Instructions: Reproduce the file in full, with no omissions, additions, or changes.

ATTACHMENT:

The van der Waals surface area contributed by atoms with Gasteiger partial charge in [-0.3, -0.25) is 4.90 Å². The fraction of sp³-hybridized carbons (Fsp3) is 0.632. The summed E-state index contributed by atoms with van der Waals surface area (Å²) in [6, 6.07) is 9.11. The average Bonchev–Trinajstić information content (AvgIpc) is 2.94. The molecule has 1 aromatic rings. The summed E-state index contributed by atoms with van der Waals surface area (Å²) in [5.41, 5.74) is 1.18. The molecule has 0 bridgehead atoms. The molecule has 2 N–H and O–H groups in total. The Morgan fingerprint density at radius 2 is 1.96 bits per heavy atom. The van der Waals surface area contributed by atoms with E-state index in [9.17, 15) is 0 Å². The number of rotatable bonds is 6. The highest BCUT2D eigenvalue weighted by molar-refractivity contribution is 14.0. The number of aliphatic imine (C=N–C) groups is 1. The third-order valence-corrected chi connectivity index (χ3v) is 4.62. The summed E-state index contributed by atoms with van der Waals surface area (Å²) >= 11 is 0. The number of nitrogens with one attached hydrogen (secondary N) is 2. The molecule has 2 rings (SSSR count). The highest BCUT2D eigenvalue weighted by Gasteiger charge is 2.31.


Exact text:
The van der Waals surface area contributed by atoms with Gasteiger partial charge in [-0.3, -0.25) is 4.90 Å². The fraction of sp³-hybridized carbons (Fsp3) is 0.632. The summed E-state index contributed by atoms with van der Waals surface area (Å²) in [6, 6.07) is 9.11. The average Bonchev–Trinajstić information content (AvgIpc) is 2.94. The molecule has 1 aromatic rings. The summed E-state index contributed by atoms with van der Waals surface area (Å²) in [5.41, 5.74) is 1.18. The molecule has 0 bridgehead atoms. The molecule has 2 N–H and O–H groups in total. The Morgan fingerprint density at radius 2 is 1.96 bits per heavy atom. The van der Waals surface area contributed by atoms with E-state index in [9.17, 15) is 0 Å². The number of rotatable bonds is 6. The highest BCUT2D eigenvalue weighted by molar-refractivity contribution is 14.0. The number of aliphatic imine (C=N–C) groups is 1. The third-order valence-corrected chi connectivity index (χ3v) is 4.62. The summed E-state index contributed by atoms with van der Waals surface area (Å²) >= 11 is 0. The number of nitrogens with one attached hydrogen (secondary N) is 2. The molecule has 2 rings (SSSR count). The highest BCUT2D eigenvalue weighted by Gasteiger charge is 2.31.